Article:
Understanding how Izzat impacts the lived experience of Young Muslim Pakistan Women in the UK: A Phenomenological Approach

Prof Doc Thesis


Gunasinge, Cerisse 2015. Understanding how Izzat impacts the lived experience of Young Muslim Pakistan Women in the UK: A Phenomenological Approach. Prof Doc Thesis University of East London School of Psychology
AuthorsGunasinge, Cerisse
TypeProf Doc Thesis
Abstract

Literature has documented how cultural practices, (in particular izzat), impact the day-to-day lived experiences of South Asian women. It is evident that such beliefs and value-systems can affect the psychological well-being and experiences of distress of these individuals.
This study intended to explore how six young second generation Pakistani Muslim women understand izzat, what role if any, it has in their lives and whether there is an interplay between upholding the cultural codes and the participants' help-seeking strategies for psychological distress.
A qualitative research method was adopted whereby semi-structured interviews were conducted and transcribed. The data was collected and analysed through the use of an Interpretative Phenomenological Analytic framework. Analysis of the interview transcripts identified three main themes: - 1) Upholding the Rules of Izzat, 2) Speaking Out/Getting Help and 3) Negotiating Tensions.
In conclusion, the study findings highlighted the various ways in which izzat was interpreted by the participants and the implications these cultural codes have for strategies in managing or the silencing of psychological distress. Interviews with the study participants also illustrate the dilemmas and tensions that the participants experience when considering codes of izzat (personal and familial) and how these are negotiated to enable young Pakistani women to self-manage or seek help when experiencing psychological distress. The analysis also highlights possible life experiences that might lead to self-harm and attempted suicide in young Pakistani Muslim women. It was noted that cultural practices of izzat appear to vary over time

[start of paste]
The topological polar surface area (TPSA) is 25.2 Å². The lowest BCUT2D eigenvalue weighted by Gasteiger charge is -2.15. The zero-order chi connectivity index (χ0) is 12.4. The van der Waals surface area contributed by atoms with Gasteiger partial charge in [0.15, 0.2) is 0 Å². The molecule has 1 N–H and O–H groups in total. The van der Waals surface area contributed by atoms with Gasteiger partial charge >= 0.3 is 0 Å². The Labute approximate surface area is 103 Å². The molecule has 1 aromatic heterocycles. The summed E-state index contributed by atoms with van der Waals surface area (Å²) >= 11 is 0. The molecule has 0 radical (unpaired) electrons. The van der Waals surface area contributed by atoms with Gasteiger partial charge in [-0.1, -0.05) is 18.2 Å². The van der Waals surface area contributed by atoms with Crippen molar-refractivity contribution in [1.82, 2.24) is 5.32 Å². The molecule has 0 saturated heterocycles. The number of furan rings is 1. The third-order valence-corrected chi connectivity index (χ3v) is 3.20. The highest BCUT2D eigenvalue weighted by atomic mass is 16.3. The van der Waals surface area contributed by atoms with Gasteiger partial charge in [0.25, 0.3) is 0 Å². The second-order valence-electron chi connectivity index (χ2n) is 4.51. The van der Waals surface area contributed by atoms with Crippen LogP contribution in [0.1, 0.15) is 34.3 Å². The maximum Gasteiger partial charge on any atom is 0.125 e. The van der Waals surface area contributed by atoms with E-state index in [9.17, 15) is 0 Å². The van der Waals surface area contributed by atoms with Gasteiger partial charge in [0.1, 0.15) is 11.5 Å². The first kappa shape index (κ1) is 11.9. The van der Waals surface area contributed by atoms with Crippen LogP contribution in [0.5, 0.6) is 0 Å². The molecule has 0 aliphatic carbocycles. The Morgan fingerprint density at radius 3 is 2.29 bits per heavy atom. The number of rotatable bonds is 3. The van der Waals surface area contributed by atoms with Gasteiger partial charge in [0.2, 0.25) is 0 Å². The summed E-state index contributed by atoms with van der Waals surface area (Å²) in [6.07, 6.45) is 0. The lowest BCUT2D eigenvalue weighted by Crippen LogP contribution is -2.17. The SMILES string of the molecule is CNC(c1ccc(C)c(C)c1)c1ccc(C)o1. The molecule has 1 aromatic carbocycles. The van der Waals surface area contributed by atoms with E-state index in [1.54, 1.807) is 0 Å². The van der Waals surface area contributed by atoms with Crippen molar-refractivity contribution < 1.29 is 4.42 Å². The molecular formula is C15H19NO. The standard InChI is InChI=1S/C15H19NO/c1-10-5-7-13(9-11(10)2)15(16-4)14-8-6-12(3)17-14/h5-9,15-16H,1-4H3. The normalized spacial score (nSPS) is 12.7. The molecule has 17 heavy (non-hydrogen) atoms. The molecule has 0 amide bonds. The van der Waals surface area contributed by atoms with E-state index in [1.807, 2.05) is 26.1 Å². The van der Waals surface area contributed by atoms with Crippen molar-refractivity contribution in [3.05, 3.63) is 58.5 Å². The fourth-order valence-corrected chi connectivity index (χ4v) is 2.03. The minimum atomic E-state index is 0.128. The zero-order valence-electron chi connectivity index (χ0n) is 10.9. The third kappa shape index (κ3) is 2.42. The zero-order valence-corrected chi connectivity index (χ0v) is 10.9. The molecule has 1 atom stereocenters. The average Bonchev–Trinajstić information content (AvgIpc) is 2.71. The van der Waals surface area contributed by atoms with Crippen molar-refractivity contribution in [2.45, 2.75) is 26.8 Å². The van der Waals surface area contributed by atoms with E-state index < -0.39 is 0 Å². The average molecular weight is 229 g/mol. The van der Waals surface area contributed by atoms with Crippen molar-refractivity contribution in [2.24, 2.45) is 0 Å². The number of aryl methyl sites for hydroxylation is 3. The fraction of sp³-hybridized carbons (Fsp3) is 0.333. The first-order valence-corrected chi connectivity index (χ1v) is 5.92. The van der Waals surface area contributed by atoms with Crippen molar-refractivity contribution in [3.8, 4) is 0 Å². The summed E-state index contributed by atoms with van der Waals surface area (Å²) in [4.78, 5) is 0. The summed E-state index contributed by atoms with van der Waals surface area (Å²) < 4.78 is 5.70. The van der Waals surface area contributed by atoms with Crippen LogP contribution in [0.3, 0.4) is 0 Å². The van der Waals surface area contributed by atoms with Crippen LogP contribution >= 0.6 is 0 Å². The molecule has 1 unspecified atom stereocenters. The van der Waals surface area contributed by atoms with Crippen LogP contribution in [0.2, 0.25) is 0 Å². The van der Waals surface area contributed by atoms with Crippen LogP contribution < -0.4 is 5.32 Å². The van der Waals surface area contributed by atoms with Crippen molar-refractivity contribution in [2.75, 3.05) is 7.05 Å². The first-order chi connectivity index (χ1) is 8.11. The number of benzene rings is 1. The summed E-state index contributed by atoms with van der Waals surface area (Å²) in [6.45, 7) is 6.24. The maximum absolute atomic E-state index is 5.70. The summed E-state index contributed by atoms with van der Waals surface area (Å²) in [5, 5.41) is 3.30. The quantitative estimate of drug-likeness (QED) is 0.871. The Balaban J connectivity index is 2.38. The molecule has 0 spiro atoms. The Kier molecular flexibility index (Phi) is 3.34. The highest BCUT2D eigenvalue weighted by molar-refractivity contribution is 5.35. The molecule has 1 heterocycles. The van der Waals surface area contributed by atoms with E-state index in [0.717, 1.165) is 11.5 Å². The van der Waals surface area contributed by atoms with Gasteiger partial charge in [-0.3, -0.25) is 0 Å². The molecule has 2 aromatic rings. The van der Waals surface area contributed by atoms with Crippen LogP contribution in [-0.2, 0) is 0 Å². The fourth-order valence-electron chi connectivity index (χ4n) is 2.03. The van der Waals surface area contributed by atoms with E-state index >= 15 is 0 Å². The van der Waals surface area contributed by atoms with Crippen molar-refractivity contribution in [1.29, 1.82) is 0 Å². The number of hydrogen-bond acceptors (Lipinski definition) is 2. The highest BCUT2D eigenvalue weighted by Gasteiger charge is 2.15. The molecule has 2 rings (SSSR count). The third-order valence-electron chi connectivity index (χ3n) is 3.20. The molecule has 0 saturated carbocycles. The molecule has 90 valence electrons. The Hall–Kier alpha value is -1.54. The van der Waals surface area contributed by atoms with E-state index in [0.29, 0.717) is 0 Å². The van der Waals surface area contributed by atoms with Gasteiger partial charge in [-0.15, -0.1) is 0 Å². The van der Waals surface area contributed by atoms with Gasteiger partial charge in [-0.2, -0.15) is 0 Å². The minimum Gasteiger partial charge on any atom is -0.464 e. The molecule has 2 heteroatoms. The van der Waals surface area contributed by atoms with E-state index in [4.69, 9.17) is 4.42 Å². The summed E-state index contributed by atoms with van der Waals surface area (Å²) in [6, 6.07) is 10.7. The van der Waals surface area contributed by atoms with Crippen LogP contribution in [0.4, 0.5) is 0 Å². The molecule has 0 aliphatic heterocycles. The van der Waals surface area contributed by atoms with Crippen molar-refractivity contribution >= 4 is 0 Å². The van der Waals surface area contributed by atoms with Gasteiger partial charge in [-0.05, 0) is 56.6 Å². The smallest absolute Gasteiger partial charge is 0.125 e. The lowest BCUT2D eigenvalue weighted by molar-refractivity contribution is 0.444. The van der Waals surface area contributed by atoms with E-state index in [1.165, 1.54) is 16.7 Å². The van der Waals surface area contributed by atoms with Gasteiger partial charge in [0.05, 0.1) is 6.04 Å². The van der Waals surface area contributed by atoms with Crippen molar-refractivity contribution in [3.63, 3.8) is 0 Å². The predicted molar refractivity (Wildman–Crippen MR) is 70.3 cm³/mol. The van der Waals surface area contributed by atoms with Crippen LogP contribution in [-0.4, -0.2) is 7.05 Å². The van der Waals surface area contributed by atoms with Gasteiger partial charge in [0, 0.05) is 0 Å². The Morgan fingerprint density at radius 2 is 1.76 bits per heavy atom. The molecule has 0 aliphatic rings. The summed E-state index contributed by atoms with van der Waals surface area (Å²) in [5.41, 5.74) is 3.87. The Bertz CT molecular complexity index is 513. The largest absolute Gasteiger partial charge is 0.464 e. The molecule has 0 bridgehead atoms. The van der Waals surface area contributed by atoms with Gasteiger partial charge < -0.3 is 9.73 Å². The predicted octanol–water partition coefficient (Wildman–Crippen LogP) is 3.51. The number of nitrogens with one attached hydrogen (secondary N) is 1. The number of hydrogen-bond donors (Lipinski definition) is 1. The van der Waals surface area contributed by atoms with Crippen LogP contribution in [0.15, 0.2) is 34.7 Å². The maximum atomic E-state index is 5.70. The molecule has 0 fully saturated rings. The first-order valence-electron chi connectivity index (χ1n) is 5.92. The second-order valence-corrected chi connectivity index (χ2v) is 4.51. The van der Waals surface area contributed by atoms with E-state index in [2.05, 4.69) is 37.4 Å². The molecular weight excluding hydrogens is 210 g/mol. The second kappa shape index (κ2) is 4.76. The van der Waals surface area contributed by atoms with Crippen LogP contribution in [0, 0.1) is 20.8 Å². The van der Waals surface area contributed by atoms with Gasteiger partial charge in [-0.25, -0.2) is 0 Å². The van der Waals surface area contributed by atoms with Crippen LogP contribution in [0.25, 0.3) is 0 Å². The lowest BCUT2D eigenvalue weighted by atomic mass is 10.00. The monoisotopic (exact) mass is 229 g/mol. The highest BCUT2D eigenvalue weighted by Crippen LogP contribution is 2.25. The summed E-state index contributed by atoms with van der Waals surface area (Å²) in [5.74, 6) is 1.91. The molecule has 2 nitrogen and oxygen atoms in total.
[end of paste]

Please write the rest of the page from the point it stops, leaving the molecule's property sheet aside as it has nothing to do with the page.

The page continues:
8
as individuals are exposed to alternative cultural practices or coping strategies, yet can also be mediated by and individual’s country of birth or residence.
The findings were found to support and advance existing research, which suggests that codes of izzat mediate the resources and help-seeking strategies Pakistani Muslim women utilise to maintain and manage their psychological well-being. Suggestions for further research and implications for practice are discussed.

Year2015
Digital Object Identifier (DOI)doi:10.15123/PUB.4130
Publication dates
Print01 Mar 2015
Publication process dates
Deposited30 Mar 2015
Publisher's version
License
CC BY-NC-ND
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https://repository.uel.ac.uk/item/85702

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